6 Ways to Support Black-Owned Businesses, Long-Term
Supporting black-owned businesses closes the racial wealth gap, fosters economically healthy communities, and creates jobs and opportunities. Before the pandemic, 95% of small businesses in mostly black communities had a cash buffer of 2 weeks or less. 46% of black-owned businesses closed or will be forced to close due to the impact of COVID-19. Now, it is more important than ever to do what we can to support black-owned businesses in our communities for the long term. Here are six things you can do today to get started.
1. Infuse your dollars into black-owned businesses, continuously
Create a list of your monthly expenditures: groceries, clothing, mechanic, dining, insurance, etc. Next to that expenditure, write down a black-owned business that provides that service and transition your monthly spending to these businesses. Locally, Grand Rapids Area Black Business has a database searchable by business category. Nationally, the Official Black Wall Street also has a database searchable by category.
2. Petition elected officials
Each year, state and local governments spend billions of dollars on goods and services. According to a federal study by the Minority Business Development Agency, government spending with minority businesses remains far less than with white-owned businesses. Write your elected officials and urge them to break up bundled contracts to give access to smaller and black-owned firms. Additionally, learn about the licensing requirements and fees for businesses in your area. Notice any barriers that only allow a certain group of people to achieve licensing? Advocate for licensing requirements and fees that are accessible and sustainable to everyone.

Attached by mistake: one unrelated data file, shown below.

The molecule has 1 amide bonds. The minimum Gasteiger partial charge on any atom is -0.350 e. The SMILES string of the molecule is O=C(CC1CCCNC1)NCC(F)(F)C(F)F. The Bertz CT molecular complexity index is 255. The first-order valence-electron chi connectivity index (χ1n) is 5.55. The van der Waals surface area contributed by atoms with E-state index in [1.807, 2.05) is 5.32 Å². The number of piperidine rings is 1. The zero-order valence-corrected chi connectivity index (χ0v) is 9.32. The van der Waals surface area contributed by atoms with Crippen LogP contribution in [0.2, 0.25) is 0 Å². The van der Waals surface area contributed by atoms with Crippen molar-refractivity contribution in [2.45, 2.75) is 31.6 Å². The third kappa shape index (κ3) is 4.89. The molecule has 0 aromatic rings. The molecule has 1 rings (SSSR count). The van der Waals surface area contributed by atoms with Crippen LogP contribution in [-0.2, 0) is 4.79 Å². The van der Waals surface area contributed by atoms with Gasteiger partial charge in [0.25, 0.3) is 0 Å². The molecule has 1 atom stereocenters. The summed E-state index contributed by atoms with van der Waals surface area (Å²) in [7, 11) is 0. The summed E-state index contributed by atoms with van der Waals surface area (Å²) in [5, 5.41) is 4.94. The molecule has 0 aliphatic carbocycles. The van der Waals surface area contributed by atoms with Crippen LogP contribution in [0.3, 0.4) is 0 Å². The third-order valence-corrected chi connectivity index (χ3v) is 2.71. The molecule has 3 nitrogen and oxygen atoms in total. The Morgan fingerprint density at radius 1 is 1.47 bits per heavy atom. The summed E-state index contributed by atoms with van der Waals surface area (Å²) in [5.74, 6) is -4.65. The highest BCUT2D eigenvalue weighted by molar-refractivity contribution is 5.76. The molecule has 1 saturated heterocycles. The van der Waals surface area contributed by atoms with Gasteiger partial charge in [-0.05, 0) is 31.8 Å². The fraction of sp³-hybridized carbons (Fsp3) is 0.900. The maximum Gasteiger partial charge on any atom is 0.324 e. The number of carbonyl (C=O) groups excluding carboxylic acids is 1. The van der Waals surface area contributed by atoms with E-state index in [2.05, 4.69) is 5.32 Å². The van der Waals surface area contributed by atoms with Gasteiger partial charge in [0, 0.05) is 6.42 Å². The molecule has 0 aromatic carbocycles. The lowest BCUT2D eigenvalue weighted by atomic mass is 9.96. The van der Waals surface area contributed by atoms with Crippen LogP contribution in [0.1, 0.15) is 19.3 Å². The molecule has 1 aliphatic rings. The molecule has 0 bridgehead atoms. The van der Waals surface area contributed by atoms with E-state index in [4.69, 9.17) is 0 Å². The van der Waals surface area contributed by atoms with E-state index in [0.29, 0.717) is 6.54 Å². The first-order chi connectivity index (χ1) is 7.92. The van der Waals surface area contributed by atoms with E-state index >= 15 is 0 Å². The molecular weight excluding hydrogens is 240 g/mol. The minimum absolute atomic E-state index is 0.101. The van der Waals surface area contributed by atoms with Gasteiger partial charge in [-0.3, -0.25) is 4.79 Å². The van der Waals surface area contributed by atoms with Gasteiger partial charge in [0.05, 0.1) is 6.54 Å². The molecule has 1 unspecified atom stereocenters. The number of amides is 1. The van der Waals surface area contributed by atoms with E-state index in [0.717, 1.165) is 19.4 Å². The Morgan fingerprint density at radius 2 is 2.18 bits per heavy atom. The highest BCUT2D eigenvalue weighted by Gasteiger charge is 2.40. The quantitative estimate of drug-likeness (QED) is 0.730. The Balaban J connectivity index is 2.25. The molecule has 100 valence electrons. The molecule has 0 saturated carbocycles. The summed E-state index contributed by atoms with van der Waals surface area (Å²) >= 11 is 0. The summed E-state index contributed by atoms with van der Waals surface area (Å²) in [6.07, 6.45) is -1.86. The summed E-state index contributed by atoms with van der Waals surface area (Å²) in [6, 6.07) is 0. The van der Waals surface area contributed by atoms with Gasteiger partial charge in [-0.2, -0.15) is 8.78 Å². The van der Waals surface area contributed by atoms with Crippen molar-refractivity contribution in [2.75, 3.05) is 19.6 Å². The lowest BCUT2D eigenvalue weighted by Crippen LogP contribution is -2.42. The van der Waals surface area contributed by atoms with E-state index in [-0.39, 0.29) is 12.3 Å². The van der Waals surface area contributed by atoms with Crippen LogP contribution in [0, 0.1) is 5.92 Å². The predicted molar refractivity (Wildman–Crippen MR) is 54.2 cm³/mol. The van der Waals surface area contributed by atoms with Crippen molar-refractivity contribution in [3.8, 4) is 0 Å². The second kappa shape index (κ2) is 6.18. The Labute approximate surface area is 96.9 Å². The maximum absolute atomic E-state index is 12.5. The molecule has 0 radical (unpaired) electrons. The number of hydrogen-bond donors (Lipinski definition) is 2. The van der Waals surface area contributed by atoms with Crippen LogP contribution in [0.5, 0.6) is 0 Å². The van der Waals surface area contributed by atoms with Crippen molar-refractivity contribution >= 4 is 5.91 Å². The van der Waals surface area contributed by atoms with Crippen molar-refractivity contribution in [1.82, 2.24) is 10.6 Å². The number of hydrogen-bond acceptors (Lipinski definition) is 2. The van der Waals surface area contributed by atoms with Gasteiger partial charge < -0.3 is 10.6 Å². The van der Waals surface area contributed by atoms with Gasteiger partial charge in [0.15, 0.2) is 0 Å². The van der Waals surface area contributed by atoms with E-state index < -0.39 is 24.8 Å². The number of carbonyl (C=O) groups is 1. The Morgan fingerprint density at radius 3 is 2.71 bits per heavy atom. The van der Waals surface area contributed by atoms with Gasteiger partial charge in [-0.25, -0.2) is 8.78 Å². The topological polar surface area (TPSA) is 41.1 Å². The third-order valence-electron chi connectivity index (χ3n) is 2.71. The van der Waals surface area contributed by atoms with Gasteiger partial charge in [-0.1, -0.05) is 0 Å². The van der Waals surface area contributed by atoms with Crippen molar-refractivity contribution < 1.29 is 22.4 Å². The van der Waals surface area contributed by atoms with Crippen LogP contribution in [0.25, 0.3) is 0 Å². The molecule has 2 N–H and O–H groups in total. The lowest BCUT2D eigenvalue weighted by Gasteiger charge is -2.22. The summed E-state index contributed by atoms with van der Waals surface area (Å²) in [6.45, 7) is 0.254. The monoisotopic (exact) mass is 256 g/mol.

3. Diversify your vendors and employees
If you are a business owner, assess your diversity practices. Are you intentional in your hiring practices? What about your vendors? If you find diversity is lacking in your own business practice, dig in and get to work. Create a diversity and inclusion mission statement and allow it to guide you as you make hiring and outsourcing decisions. To get started, Grand Rapids Community College offers assistance with supplier diversity, and Hire Reach offers five half-day long sessions to help you learn how to use evidence-based hiring practices to increase diversity in your company.
4. Spread the Word
Customer reviews are a powerful metric that can drive customers to a business. Leave reviews on Google, social media and Yelp for the black-owned businesses you frequent! One great review can be all it takes for someone else to step into that business and potentially become a life-long customer.
5. Follow, Subscribe
Social media followers and newsletter subscribers are a currency that can legitimize a brand and open up additional revenue streams for a brand. Follow, subscribe and engage with black-owned businesses in digital spaces to boost their signal and stay apprised of everything they have going on throughout the year.
While black-women remain the fastest-growing group of new business owners in the United States, according to a report conducted by the Federal Reserve Bank of Kansas City, they are the most likely to lack access to business capital based on credit access and operational needs. Microlenders and Community Development Financial Institutions, such as GROW and Rende Progress Capital, offer empathetic lending terms with the goal of reaching groups that lack access to traditional bank loans. Support these organizations ensures that black-owned businesses will be able to access the capital they need to thrive.